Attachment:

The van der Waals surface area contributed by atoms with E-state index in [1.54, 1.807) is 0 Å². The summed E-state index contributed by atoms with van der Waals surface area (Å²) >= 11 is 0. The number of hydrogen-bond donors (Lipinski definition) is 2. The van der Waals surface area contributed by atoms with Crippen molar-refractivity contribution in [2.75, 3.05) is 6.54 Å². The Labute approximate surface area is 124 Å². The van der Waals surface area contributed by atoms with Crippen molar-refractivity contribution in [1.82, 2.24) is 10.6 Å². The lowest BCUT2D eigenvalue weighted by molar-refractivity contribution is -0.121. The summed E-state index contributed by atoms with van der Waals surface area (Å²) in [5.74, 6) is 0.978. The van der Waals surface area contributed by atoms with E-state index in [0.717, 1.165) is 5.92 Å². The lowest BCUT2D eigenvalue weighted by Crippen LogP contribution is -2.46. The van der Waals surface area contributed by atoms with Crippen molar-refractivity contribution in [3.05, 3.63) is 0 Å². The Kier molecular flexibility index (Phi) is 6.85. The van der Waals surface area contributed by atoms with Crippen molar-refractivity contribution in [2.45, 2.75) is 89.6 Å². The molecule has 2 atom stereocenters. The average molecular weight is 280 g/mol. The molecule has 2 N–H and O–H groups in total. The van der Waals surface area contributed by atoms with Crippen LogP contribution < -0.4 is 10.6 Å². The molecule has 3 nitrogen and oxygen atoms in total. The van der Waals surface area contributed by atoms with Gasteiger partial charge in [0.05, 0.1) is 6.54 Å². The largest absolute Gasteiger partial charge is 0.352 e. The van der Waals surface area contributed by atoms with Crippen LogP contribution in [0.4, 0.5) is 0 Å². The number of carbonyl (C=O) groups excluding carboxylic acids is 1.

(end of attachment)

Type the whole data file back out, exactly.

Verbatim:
The van der Waals surface area contributed by atoms with E-state index in [1.54, 1.807) is 0 Å². The summed E-state index contributed by atoms with van der Waals surface area (Å²) >= 11 is 0. The number of hydrogen-bond donors (Lipinski definition) is 2. The van der Waals surface area contributed by atoms with Crippen molar-refractivity contribution in [2.75, 3.05) is 6.54 Å². The Labute approximate surface area is 124 Å². The van der Waals surface area contributed by atoms with Crippen molar-refractivity contribution in [1.82, 2.24) is 10.6 Å². The lowest BCUT2D eigenvalue weighted by molar-refractivity contribution is -0.121. The summed E-state index contributed by atoms with van der Waals surface area (Å²) in [5.74, 6) is 0.978. The van der Waals surface area contributed by atoms with E-state index in [0.717, 1.165) is 5.92 Å². The lowest BCUT2D eigenvalue weighted by Crippen LogP contribution is -2.46. The van der Waals surface area contributed by atoms with Crippen molar-refractivity contribution in [3.05, 3.63) is 0 Å². The Kier molecular flexibility index (Phi) is 6.85. The van der Waals surface area contributed by atoms with Crippen molar-refractivity contribution in [2.45, 2.75) is 89.6 Å². The molecule has 2 atom stereocenters. The average molecular weight is 280 g/mol. The molecule has 2 N–H and O–H groups in total. The van der Waals surface area contributed by atoms with Crippen LogP contribution < -0.4 is 10.6 Å². The molecule has 3 nitrogen and oxygen atoms in total. The van der Waals surface area contributed by atoms with Gasteiger partial charge in [0.05, 0.1) is 6.54 Å². The largest absolute Gasteiger partial charge is 0.352 e. The van der Waals surface area contributed by atoms with Crippen LogP contribution in [0.4, 0.5) is 0 Å². The number of carbonyl (C=O) groups excluding carboxylic acids is 1.